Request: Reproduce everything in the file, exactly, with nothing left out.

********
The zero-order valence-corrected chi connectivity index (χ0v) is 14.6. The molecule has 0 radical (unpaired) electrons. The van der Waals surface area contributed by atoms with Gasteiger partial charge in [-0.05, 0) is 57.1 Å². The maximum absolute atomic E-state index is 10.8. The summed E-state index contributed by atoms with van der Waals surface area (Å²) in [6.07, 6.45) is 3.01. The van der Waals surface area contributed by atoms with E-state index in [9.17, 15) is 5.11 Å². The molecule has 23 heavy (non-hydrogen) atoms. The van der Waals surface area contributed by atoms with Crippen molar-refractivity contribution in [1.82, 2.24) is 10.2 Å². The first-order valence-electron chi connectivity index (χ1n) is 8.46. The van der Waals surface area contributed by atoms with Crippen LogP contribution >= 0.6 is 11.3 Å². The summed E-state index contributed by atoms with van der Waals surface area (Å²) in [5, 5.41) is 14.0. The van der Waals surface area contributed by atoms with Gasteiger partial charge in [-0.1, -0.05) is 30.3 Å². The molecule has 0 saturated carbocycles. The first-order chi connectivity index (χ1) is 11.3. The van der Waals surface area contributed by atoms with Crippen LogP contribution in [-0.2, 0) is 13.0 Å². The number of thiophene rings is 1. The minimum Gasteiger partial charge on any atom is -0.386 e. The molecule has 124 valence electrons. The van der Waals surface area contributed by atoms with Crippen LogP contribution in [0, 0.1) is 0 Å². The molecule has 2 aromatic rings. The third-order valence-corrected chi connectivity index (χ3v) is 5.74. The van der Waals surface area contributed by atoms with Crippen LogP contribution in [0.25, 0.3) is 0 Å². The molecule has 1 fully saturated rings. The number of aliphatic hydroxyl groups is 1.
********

The zero-order valence-corrected chi connectivity index (χ0v) is 14.6. The molecule has 0 radical (unpaired) electrons. The van der Waals surface area contributed by atoms with Gasteiger partial charge in [-0.05, 0) is 57.1 Å². The maximum absolute atomic E-state index is 10.8. The summed E-state index contributed by atoms with van der Waals surface area (Å²) in [6.07, 6.45) is 3.01. The van der Waals surface area contributed by atoms with E-state index in [9.17, 15) is 5.11 Å². The molecule has 23 heavy (non-hydrogen) atoms. The van der Waals surface area contributed by atoms with Crippen molar-refractivity contribution in [1.82, 2.24) is 10.2 Å². The first-order valence-electron chi connectivity index (χ1n) is 8.46. The van der Waals surface area contributed by atoms with Crippen LogP contribution >= 0.6 is 11.3 Å². The summed E-state index contributed by atoms with van der Waals surface area (Å²) in [5, 5.41) is 14.0. The van der Waals surface area contributed by atoms with Gasteiger partial charge in [-0.1, -0.05) is 30.3 Å². The molecule has 0 saturated carbocycles. The first-order chi connectivity index (χ1) is 11.3. The van der Waals surface area contributed by atoms with Crippen LogP contribution in [-0.2, 0) is 13.0 Å². The number of thiophene rings is 1. The minimum Gasteiger partial charge on any atom is -0.386 e. The molecule has 124 valence electrons. The van der Waals surface area contributed by atoms with Crippen LogP contribution in [0, 0.1) is 0 Å². The molecule has 2 aromatic rings. The third-order valence-corrected chi connectivity index (χ3v) is 5.74. The van der Waals surface area contributed by atoms with Crippen LogP contribution in [0.25, 0.3) is 0 Å². The molecule has 1 fully saturated rings. The number of aliphatic hydroxyl groups is 1.